When it comes to using multiple <H1> tags in SEO, you may be confused. Don’t worry; you’re not alone. The dawning of HTML5 means that best SEO practice and the use of multiple
spelt considerable change. Whatever rules applied before no longer exist, so it’s time to brush up.
In this article, we will explain how to use <H1> tags correctly so that the search engines can index. And, how to write tags so that they follow W3C specifications.
Before HTML 5
Pre-HTML 5 the general rule of thumb was that you only used one <h1> heading per page. This tag gave the search engines the information they needed to be able to ‘read’ your page and sort it for relevance for searches and rankings.
An <h1> tag summed up the page’s subject matter, no matter how overarching or unhelpful. An <h1> was also used on a page by page basis. For instance, where a tag might be used to highlight the name of the company on one page, on another, it explained a service.
The main problem with <h1> tags was that they tended to over-generalise. One <h1> per page made it impossible to create an outline that fully explained the intricacies of the content. Although the use of subheadings was useful in visual terms, it was unhelpful regarding search engine indexing. If, for example, you had two significant pieces of information on a page the search engine would still only look to the <h1> tag. Further subheadings were inferior to the main content.
Problems with SEO and <H1> tag pre HTML5
- The content is grouped under one <h1> tag
- Subheadings and other important content was ignored and considered inferior
- Page designers had to use fiddly and clunky means to get around these problems
- Site titles compromised article titles and vice versa
<h1> changes post HTML 5
The age of HTML 5 has addressed and gone beyond the issues above. By using a document outlining algorithm, it is possible to split and label content within a page into various sections with each one designated an <h1> tag.
How to section content
- Sectioning root – <body> tags
- Sectioning content – <article> tags
- Heading content – <h1> <h2> <h3> <h4> <h5>
Whereas before a page was ‘lumped’ together as one whole, articles on one page can now be seen as separate entities thanks to article tags. The HTML5 algorithm solves the issue of generalising a page’s content. By creating and labelling sections within a page, the content gets outlined no matter where it sits on the page.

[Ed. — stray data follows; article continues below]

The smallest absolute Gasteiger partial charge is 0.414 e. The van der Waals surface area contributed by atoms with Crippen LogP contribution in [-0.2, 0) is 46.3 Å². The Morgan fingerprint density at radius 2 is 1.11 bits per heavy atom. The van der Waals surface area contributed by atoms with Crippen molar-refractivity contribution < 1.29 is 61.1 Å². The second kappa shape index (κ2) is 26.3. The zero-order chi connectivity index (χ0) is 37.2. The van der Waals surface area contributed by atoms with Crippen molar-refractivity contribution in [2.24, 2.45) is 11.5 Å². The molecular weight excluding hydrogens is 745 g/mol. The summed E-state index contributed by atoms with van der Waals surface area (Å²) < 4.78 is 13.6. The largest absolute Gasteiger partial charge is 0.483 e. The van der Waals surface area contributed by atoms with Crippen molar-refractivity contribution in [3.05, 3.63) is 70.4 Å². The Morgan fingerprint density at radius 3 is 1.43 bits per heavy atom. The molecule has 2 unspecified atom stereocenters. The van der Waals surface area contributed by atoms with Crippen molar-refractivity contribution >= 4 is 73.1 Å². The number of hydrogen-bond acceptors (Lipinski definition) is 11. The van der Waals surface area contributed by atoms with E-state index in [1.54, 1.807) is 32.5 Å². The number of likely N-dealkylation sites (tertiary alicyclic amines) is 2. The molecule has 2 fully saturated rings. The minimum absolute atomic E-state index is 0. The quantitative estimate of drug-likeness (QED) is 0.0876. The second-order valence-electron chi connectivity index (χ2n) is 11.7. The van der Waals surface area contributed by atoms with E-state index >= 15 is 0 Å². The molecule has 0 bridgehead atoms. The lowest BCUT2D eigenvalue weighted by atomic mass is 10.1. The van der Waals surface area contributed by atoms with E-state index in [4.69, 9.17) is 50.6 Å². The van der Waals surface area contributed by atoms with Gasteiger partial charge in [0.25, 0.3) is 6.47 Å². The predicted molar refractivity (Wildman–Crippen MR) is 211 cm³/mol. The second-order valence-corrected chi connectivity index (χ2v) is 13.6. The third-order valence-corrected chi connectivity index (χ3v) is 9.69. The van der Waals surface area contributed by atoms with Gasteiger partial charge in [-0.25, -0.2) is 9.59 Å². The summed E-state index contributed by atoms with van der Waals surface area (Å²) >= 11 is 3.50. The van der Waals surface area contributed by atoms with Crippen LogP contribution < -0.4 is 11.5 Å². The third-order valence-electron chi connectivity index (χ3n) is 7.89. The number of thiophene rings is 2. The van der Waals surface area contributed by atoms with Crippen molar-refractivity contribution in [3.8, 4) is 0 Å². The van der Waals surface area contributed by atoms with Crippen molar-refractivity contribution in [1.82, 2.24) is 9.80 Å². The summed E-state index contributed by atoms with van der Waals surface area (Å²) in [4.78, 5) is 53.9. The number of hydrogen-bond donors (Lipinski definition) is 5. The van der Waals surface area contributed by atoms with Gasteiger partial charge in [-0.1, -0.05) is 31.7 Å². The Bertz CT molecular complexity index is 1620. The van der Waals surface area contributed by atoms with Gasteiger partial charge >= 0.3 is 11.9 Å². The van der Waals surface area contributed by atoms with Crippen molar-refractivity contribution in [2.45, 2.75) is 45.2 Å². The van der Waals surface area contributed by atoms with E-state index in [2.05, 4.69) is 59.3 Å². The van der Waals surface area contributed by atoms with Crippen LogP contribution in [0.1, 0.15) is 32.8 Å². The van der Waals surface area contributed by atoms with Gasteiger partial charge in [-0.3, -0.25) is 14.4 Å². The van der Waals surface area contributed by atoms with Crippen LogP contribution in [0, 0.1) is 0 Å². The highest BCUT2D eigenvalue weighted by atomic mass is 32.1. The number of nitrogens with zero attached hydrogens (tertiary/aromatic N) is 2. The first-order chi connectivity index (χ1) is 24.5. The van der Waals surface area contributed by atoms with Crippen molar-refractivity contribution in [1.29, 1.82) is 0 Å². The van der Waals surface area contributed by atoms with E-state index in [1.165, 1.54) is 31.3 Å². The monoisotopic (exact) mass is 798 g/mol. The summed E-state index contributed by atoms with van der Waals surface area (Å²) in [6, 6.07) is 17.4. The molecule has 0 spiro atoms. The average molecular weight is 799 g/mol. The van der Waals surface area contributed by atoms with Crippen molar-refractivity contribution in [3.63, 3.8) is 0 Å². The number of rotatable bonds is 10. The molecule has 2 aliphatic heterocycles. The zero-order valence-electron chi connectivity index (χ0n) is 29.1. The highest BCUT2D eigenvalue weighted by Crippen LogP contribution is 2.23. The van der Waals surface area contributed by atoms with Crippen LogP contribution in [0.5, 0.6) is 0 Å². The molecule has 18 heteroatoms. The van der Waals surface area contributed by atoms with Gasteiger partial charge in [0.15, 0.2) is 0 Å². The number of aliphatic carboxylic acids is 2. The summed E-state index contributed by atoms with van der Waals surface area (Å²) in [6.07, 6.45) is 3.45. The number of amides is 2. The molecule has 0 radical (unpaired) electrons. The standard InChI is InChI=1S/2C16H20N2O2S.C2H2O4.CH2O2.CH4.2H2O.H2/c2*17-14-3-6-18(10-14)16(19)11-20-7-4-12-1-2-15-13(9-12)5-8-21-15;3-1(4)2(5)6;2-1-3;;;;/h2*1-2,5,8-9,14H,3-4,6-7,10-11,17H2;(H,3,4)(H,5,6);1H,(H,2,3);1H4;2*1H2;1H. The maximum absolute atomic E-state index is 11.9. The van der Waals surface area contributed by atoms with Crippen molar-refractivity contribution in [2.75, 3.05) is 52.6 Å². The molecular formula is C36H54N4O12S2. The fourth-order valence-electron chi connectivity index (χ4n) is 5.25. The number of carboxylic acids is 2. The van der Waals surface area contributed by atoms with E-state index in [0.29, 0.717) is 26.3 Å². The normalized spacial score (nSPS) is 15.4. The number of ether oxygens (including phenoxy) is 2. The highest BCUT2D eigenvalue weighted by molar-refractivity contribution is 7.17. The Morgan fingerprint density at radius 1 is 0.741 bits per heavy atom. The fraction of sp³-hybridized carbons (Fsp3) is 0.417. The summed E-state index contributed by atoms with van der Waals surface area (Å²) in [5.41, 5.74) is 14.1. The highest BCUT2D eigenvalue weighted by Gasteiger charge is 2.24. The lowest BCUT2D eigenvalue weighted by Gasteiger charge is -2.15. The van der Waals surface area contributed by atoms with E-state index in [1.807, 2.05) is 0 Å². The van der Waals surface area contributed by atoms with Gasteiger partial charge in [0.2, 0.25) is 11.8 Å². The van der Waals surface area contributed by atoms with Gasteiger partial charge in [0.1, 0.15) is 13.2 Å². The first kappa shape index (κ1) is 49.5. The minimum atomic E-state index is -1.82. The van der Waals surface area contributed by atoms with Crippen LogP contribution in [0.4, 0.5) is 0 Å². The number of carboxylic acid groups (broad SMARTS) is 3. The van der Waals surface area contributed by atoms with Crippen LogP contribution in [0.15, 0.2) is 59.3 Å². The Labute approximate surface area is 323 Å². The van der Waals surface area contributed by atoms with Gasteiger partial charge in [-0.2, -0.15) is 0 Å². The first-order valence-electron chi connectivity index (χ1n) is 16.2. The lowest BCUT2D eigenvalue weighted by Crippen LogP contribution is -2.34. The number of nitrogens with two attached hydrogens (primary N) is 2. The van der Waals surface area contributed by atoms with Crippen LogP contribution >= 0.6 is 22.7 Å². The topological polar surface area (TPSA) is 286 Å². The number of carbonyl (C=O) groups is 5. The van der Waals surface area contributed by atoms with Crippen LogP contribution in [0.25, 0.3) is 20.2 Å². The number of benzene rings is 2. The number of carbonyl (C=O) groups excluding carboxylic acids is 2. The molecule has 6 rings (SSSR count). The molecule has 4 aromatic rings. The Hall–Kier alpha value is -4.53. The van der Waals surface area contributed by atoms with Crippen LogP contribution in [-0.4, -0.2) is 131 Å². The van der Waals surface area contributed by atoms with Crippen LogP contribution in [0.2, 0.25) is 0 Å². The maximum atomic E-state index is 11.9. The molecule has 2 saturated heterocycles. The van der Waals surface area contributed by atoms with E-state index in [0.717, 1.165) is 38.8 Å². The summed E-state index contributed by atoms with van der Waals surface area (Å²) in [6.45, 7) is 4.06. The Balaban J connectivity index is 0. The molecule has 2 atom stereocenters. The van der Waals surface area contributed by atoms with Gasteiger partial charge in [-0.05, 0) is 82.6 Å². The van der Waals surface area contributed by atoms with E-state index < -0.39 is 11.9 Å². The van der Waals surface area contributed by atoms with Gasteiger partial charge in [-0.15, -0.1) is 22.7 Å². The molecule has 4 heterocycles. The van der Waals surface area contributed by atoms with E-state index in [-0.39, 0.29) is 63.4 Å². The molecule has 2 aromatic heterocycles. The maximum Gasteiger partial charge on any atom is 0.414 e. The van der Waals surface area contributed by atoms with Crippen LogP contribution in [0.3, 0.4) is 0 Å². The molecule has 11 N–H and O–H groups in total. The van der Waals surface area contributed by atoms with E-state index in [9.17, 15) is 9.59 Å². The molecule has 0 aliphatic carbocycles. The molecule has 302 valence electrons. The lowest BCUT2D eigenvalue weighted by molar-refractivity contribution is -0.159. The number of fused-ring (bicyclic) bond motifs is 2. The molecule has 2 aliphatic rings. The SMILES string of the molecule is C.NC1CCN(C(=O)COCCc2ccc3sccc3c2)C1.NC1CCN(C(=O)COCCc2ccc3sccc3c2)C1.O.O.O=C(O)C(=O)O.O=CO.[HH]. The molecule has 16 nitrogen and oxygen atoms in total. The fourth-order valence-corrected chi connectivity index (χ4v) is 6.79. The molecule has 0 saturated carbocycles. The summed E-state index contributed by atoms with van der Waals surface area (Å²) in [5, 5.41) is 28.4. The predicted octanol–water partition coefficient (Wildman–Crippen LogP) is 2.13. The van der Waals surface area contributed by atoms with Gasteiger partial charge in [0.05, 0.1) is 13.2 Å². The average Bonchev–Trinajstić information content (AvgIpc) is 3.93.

Using the new rules of <h1> tags means that markup remains consistent throughout a site. A site title does not need to change per page as the <h1> tag can remain in place without affecting the relevance of the content.
As the title of the site is separate to the interpretation of a page’s content, the owner is at liberty to use any company name they wish, no matter how abstract. This factor is particularly important for companies hoping to build on their branding and marketing.
Yes, you should use multiple <H1> tags in SEO
Whereas before you could only use one <h1> tag per page, this is no longer the case. You can use multiple <h1> tags on your page if they are within a specified section. In fact, by NOT using multiple <h1> tags you create a problem where your page isn’t understood or outlined correctly.
Make sure that you are not following old guidelines when it comes to using <h2> tags for headlines. If you are, you are effectively marking these as lower level headings, and your document outline will be affected. The same also applies to <h3> tags and so on. Instead, use one <h1> tag per article section.
Of course, for presentation purposes, you might want to use lower headings. Only do this where a document outline is unnecessary.
Four steps to using multiple <h1> tags as per W3C specs
Now you know that you can use multiple <h1> tags, make sure that you follow these rules.
- Do not scatter <h1> tags all over your content. They should be applied on a ‘one per section’ basis to produce a thorough document outline.
- Use an <h1> tag at the beginning of your content. Doing so enables the outlining of the entire document.
- Always use <H1> tags for the first headline in each section of content.
- Use <h2> and lower tags under your <h1> tags to create a document outline for your page.